The LIfelong Learning paradigm has so had far little impact in countries in the South. Many countries, especially in Africa and Asia, are still struggling with access and the completion of children’s primary education and high adult illiteracy rates. Most of them struggle with quality issues at all levels of the education system. Generally, education continues to be associated with school education, and learning with school assessment. The picture of learning within and outside the school system is still distant and considered a luxury for many governments, social organisations and international agencies engaged with education in the South. International platforms such as EFA and the Millennium Development Goals (MDGs) contribute in fact to the reinforcement of such trends.

There are also legitimate concerns vis-à-vis the Lifelong Learning paradigm as adopted and developed by countries in the North, mainly as a strategy for human resource development. Many fear that Lifelong Learning and its “focus on learning” may be a way to further neglect teaching and teachers, and to disengage governments from their commitment to ensure the right to education, by leaving learning in the hands of people, as their own individual responsibility. However, lifelong learning does not need to be reduced to an economic strategy; it does not imply abandoning teaching but rather strengthening it and acknowledging educators’ own learning needs; it does not have to be associated with individual learning, but as the possibility to combine social and personal learning in different contexts and moments; and it does not have to conflict with the right to education. On the contrary, the right to education expands beyond access and becomes the right to learn.

It is true that Lifelong Learning is an agenda proposed and adopted by countries in the North, whose contexts and perspectives differ considerably from those in the South. Thus there is the need to define Lifelong Learning from the perspective of the South, and of the diversity of situations and cultures characterising each region and country.

Lifelong Learning: Building learning families, learning communities and learning societies

Adopting Lifelong Learning as a paradigm is not just about introducing minor adjustments to education structures, systems and policies. It implies a major revolution of traditional education and learning cultures: 

▸ revisit the school-centred education culture that continues to view the school as the only education and learning system
▸ acknowledge and articulate the various learning systems, to ensure necessary coordination and synergy at both local and national level
▸ understand education/training, face-to-face/distance, formal/non-formal/informal as part of a continuum
▸ ensure effective learning within the school system, beyond tests measuring “school achievement”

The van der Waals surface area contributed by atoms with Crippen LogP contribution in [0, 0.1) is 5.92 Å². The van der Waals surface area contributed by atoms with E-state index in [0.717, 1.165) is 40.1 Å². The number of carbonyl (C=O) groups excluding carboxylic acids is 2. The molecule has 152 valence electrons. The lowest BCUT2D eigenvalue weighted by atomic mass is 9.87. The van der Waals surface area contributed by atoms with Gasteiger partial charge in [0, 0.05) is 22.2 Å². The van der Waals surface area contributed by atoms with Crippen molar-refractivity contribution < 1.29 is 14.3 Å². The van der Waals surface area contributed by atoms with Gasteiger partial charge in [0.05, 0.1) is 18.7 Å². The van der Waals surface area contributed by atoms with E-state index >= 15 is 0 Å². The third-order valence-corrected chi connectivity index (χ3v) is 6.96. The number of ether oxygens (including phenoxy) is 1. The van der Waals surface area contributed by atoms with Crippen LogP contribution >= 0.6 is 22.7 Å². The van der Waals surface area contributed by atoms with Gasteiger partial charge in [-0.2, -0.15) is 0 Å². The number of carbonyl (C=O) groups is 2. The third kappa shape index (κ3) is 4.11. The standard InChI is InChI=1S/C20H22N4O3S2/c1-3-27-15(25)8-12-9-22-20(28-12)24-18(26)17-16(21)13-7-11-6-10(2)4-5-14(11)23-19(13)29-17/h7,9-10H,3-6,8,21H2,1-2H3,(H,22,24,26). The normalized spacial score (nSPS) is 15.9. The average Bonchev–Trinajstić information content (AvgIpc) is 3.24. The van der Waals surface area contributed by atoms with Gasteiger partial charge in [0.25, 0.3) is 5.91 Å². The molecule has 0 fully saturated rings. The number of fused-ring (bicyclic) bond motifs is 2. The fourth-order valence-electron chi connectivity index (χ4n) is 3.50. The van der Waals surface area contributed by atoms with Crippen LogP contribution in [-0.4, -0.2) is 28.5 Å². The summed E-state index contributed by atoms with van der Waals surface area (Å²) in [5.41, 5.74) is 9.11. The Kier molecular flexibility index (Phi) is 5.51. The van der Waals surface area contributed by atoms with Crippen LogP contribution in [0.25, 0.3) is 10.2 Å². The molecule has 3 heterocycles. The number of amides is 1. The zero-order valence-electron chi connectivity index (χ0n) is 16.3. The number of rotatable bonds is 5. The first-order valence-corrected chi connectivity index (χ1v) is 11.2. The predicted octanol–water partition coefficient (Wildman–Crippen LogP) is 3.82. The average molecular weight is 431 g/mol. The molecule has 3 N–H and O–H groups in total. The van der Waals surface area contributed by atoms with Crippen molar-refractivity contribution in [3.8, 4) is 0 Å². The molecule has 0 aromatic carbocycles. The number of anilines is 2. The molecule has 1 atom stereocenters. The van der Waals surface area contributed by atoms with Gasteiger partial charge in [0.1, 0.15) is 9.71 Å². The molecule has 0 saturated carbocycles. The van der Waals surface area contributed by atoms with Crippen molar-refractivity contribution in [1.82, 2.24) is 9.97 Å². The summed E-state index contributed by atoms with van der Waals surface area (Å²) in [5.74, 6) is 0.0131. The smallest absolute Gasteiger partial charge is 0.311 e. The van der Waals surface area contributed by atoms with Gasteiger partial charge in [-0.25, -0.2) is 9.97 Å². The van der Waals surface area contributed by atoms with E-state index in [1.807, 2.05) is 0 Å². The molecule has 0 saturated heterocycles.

▸ recognise previous knowledge and know-how as a key transectoral component of education and training policies
▸ rethink age as a central factor to organise education/training systems and opportunities
▸ abandon prejudices about age and learning, open up to new scientific evidence confirming that learning is an ageless endeavour
▸ accept literacy as a lifelong learning process rather than as a learning period
▸ go beyond the book as the single reading object that continues to define “reading habits”, and accept the wide variety that today characterises the reading world
▸ incorporate the screen as a new reading and writing device for all ages
▸ promote and support peer- and inter-generational learning at home, in school, at the community, at work, everywhere.
▸ envisage education and learning beyond classrooms and closed spaces, while ensuring outdoors learning, contact with nature, people, real-life situations
▸ combine all means and media available to make learning happen, through multimedia strategies
▸ acknowledge the importance not only of “modern” technologies but also of “traditional” ones massively available and still poorly utilised (radio, TV, blackboard, tape recorders, and others)
▸ take advantage of distance education/learning opportunities, through all available means, better if combined with face-to-face contact
▸ diversify policies and strategies to accommodate the specific needs and desires of specific communities, groups and individuals
▸ think education and learning not only in terms of isolated individuals who contribute to statistics, but also in social terms (groups, communities, networks, organisations)
▸ build learning families, with the help of specific policies and strategies aimed at enhancing the cultural and educational capital of the family as a whole
▸ build learning communities, in urban and rural areas, so that all members – children, young people, adults – are engaged in learning activities, and all local resources are utilised, with community and local development in mind
▸ work towards a culture of collaboration that promotes collective access to, and use of, resources, rather than “each one have one” (each school a library, each student a computer, each person a cell phone, and so on).

The real challenge is building a learning society – families, communities and societies that learn – a goal far more complex, democratic and egalitarian than building an information society.

Effectively adopting Lifelong Learning as a paradigm implies a major shift for education and learning cultures.